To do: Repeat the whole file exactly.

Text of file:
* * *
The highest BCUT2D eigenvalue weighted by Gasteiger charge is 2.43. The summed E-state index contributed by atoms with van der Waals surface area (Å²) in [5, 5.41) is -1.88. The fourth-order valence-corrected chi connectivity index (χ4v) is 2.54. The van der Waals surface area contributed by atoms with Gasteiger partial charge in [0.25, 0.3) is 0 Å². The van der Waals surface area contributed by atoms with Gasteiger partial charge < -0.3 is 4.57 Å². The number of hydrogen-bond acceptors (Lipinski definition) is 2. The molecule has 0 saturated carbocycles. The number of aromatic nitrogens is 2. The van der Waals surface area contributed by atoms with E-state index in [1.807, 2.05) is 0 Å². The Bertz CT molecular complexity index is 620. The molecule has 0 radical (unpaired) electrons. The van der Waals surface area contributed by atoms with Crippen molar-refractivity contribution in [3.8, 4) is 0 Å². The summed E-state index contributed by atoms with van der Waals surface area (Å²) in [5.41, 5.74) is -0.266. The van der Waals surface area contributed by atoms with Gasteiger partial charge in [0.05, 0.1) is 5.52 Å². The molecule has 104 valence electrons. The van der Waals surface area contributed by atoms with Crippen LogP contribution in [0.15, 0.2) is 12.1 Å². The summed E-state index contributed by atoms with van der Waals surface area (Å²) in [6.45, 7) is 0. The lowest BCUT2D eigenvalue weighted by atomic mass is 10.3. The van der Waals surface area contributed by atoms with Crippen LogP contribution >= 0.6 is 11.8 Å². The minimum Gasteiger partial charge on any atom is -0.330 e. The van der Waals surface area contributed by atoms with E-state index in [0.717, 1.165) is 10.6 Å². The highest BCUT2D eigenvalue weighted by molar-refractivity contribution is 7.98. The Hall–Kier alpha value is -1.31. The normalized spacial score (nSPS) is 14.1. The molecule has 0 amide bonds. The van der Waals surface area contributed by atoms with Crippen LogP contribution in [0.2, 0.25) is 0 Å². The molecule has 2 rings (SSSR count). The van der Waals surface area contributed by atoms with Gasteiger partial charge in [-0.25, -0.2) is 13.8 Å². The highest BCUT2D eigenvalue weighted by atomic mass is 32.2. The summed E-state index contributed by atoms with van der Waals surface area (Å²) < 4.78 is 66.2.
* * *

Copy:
The highest BCUT2D eigenvalue weighted by Gasteiger charge is 2.43. The summed E-state index contributed by atoms with van der Waals surface area (Å²) in [5, 5.41) is -1.88. The fourth-order valence-corrected chi connectivity index (χ4v) is 2.54. The van der Waals surface area contributed by atoms with Gasteiger partial charge in [0.25, 0.3) is 0 Å². The van der Waals surface area contributed by atoms with Gasteiger partial charge < -0.3 is 4.57 Å². The number of hydrogen-bond acceptors (Lipinski definition) is 2. The molecule has 0 saturated carbocycles. The number of aromatic nitrogens is 2. The van der Waals surface area contributed by atoms with E-state index in [1.807, 2.05) is 0 Å². The Bertz CT molecular complexity index is 620. The molecule has 0 radical (unpaired) electrons. The van der Waals surface area contributed by atoms with Crippen molar-refractivity contribution in [3.8, 4) is 0 Å². The summed E-state index contributed by atoms with van der Waals surface area (Å²) in [5.41, 5.74) is -0.266. The van der Waals surface area contributed by atoms with Gasteiger partial charge in [0.05, 0.1) is 5.52 Å². The molecule has 104 valence electrons. The van der Waals surface area contributed by atoms with Crippen LogP contribution in [0.15, 0.2) is 12.1 Å². The summed E-state index contributed by atoms with van der Waals surface area (Å²) in [6.45, 7) is 0. The lowest BCUT2D eigenvalue weighted by atomic mass is 10.3. The van der Waals surface area contributed by atoms with Crippen LogP contribution >= 0.6 is 11.8 Å². The minimum Gasteiger partial charge on any atom is -0.330 e. The van der Waals surface area contributed by atoms with E-state index in [0.717, 1.165) is 10.6 Å². The highest BCUT2D eigenvalue weighted by molar-refractivity contribution is 7.98. The Hall–Kier alpha value is -1.31. The normalized spacial score (nSPS) is 14.1. The molecule has 0 amide bonds. The van der Waals surface area contributed by atoms with Crippen LogP contribution in [0.2, 0.25) is 0 Å². The molecule has 2 rings (SSSR count). The van der Waals surface area contributed by atoms with Gasteiger partial charge in [-0.25, -0.2) is 13.8 Å². The highest BCUT2D eigenvalue weighted by atomic mass is 32.2. The summed E-state index contributed by atoms with van der Waals surface area (Å²) < 4.78 is 66.2.